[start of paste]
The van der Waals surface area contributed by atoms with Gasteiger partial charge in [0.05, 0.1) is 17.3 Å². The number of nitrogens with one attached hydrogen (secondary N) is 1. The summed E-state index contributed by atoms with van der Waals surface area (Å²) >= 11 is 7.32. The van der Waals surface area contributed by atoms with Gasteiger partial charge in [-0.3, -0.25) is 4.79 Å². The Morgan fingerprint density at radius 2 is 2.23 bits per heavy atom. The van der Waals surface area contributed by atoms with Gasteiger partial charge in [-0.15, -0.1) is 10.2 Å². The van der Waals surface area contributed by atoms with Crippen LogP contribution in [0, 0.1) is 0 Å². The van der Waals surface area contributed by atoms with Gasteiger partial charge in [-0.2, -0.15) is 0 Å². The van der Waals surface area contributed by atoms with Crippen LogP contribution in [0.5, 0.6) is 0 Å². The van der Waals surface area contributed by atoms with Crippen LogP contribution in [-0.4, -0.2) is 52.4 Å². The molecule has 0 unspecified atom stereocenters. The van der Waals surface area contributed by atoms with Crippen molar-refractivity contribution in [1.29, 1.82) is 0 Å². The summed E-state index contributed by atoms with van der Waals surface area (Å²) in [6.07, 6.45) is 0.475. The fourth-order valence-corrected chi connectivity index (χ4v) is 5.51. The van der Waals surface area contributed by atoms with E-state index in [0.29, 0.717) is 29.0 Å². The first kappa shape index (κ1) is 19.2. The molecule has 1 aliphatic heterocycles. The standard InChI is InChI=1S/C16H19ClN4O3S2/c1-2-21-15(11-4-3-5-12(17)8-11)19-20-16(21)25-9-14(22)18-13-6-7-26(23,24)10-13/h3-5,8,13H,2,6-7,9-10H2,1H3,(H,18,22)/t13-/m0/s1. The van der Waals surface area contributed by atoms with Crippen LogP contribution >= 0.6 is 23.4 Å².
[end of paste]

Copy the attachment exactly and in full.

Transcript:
The van der Waals surface area contributed by atoms with Gasteiger partial charge in [0.05, 0.1) is 17.3 Å². The number of nitrogens with one attached hydrogen (secondary N) is 1. The summed E-state index contributed by atoms with van der Waals surface area (Å²) >= 11 is 7.32. The van der Waals surface area contributed by atoms with Gasteiger partial charge in [-0.3, -0.25) is 4.79 Å². The Morgan fingerprint density at radius 2 is 2.23 bits per heavy atom. The van der Waals surface area contributed by atoms with Gasteiger partial charge in [-0.15, -0.1) is 10.2 Å². The van der Waals surface area contributed by atoms with Crippen LogP contribution in [0, 0.1) is 0 Å². The van der Waals surface area contributed by atoms with Gasteiger partial charge in [-0.2, -0.15) is 0 Å². The van der Waals surface area contributed by atoms with Crippen LogP contribution in [0.5, 0.6) is 0 Å². The van der Waals surface area contributed by atoms with Crippen LogP contribution in [-0.4, -0.2) is 52.4 Å². The molecule has 0 unspecified atom stereocenters. The van der Waals surface area contributed by atoms with Crippen molar-refractivity contribution in [1.29, 1.82) is 0 Å². The summed E-state index contributed by atoms with van der Waals surface area (Å²) in [6.07, 6.45) is 0.475. The fourth-order valence-corrected chi connectivity index (χ4v) is 5.51. The van der Waals surface area contributed by atoms with E-state index in [0.29, 0.717) is 29.0 Å². The first kappa shape index (κ1) is 19.2. The molecule has 1 aliphatic heterocycles. The standard InChI is InChI=1S/C16H19ClN4O3S2/c1-2-21-15(11-4-3-5-12(17)8-11)19-20-16(21)25-9-14(22)18-13-6-7-26(23,24)10-13/h3-5,8,13H,2,6-7,9-10H2,1H3,(H,18,22)/t13-/m0/s1. The van der Waals surface area contributed by atoms with Crippen LogP contribution >= 0.6 is 23.4 Å².